I am a parent who home educates three children. We are in regular contact with hundreds of law-abiding and diligent parents who home educate in Georgia. If you aren’t in those “circles” then you may be ignorant of how large this community is. I don’t have time to write a thorough reply and need to take a deep calming breath before replying anyway. I regularly consult with parents who are frustrated with the public school system and are seeking help for how to better their children’s education through homeschooling. This bill is a knee jerk reaction and will put further burdens on an already overburdened system. Not to mention the infringing on parents rights that should be protected with the utmost vigilance. I must wrap it up since my daughter as been patiently waiting for her math lesson as I type this. Please oppose this bill! It is NOT a correct response to the horrible case it is intending to prevent from recurring.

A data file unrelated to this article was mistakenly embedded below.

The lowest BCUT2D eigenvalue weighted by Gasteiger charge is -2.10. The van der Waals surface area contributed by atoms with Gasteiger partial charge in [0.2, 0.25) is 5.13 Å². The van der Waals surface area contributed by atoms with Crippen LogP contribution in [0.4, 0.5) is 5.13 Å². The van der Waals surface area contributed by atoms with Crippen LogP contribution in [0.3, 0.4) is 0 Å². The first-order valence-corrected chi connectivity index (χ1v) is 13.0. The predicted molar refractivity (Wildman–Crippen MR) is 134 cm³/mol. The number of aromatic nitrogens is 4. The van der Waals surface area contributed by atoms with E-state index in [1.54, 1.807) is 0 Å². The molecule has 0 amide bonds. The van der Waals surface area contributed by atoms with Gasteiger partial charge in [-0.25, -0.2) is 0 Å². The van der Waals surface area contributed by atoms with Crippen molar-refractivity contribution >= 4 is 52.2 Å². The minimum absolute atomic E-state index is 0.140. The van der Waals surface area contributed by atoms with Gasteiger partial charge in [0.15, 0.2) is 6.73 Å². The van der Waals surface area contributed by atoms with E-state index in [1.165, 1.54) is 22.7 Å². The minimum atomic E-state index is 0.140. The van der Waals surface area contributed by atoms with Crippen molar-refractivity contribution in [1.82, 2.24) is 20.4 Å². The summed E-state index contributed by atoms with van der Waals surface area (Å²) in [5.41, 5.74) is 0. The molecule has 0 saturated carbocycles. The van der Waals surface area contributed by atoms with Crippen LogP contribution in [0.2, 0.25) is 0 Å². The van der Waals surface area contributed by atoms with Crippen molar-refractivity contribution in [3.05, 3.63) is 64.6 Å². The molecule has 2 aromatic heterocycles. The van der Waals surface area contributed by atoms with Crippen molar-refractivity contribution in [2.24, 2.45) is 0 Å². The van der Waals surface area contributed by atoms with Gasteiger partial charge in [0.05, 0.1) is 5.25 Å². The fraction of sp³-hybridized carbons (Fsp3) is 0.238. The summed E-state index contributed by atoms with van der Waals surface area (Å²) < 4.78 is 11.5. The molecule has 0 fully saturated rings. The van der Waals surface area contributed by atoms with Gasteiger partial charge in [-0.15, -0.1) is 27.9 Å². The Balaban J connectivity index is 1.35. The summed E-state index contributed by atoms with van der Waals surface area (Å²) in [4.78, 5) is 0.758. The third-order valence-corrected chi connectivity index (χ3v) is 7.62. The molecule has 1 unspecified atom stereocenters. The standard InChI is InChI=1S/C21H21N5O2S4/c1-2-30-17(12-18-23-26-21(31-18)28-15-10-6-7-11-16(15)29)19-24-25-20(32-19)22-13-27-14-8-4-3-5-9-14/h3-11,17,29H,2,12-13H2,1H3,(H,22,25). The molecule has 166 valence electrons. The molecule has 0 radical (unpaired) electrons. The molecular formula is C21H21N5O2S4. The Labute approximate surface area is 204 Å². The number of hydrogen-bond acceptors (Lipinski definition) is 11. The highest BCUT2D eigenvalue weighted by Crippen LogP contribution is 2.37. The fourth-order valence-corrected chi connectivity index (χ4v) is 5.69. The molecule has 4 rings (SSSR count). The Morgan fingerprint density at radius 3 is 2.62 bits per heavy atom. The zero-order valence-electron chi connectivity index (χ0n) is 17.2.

2. James Woodfin

    March 1, 2019 at 11:40 am

    Wonderful intent, but this is bringing Georgia down a path of socialism similar to what Oregon and Washington are proposing right now.

  3. Levin

    March 1, 2019 at 3:20 pm

    Another way for government to be all up in the raising of your children. Government get out of our lives!

  4. Sharon

    March 2, 2019 at 1:32 pm

    I oppose this bill! I agree that the deaths of the two children in Effingham County is a tragic situation, however this bill would not keep something similar from happening again. It would be a huge burden on our already stressed to the max DFCS and the local school systems.